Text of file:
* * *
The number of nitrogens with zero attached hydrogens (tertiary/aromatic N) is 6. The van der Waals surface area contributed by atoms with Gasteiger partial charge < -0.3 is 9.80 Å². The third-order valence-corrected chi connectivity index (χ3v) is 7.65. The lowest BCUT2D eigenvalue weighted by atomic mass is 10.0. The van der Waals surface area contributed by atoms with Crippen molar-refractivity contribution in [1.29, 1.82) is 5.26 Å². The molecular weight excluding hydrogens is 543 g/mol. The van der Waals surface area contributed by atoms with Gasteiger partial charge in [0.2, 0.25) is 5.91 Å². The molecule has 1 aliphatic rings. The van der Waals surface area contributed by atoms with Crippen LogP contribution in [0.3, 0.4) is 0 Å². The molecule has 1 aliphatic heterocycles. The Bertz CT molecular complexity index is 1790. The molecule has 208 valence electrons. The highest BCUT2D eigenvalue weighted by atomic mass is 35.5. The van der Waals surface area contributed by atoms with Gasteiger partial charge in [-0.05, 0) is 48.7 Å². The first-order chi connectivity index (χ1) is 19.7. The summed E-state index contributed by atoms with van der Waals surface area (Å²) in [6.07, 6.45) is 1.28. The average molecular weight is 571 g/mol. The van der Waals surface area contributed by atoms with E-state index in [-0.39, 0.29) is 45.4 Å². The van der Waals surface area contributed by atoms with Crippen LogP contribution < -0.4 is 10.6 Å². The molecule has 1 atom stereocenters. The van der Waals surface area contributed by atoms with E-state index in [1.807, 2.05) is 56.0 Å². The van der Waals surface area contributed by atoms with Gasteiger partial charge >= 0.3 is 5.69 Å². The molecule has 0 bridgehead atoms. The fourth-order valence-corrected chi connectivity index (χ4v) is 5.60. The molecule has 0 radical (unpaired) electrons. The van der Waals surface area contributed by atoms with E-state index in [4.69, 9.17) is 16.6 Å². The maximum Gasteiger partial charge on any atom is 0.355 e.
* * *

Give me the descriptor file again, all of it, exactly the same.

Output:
The number of nitrogens with zero attached hydrogens (tertiary/aromatic N) is 6. The van der Waals surface area contributed by atoms with Gasteiger partial charge < -0.3 is 9.80 Å². The third-order valence-corrected chi connectivity index (χ3v) is 7.65. The lowest BCUT2D eigenvalue weighted by atomic mass is 10.0. The van der Waals surface area contributed by atoms with Crippen molar-refractivity contribution in [1.29, 1.82) is 5.26 Å². The molecular weight excluding hydrogens is 543 g/mol. The van der Waals surface area contributed by atoms with Gasteiger partial charge in [0.2, 0.25) is 5.91 Å². The molecule has 1 aliphatic rings. The van der Waals surface area contributed by atoms with Crippen LogP contribution in [0.3, 0.4) is 0 Å². The molecule has 1 aliphatic heterocycles. The Bertz CT molecular complexity index is 1790. The molecule has 208 valence electrons. The highest BCUT2D eigenvalue weighted by atomic mass is 35.5. The van der Waals surface area contributed by atoms with Gasteiger partial charge in [-0.05, 0) is 48.7 Å². The first-order chi connectivity index (χ1) is 19.7. The summed E-state index contributed by atoms with van der Waals surface area (Å²) in [6.07, 6.45) is 1.28. The average molecular weight is 571 g/mol. The van der Waals surface area contributed by atoms with E-state index in [-0.39, 0.29) is 45.4 Å². The van der Waals surface area contributed by atoms with Crippen LogP contribution < -0.4 is 10.6 Å². The molecule has 1 atom stereocenters. The van der Waals surface area contributed by atoms with E-state index in [1.807, 2.05) is 56.0 Å². The van der Waals surface area contributed by atoms with Gasteiger partial charge >= 0.3 is 5.69 Å². The molecule has 0 bridgehead atoms. The fourth-order valence-corrected chi connectivity index (χ4v) is 5.60. The molecule has 0 radical (unpaired) electrons. The van der Waals surface area contributed by atoms with E-state index in [4.69, 9.17) is 16.6 Å². The maximum Gasteiger partial charge on any atom is 0.355 e.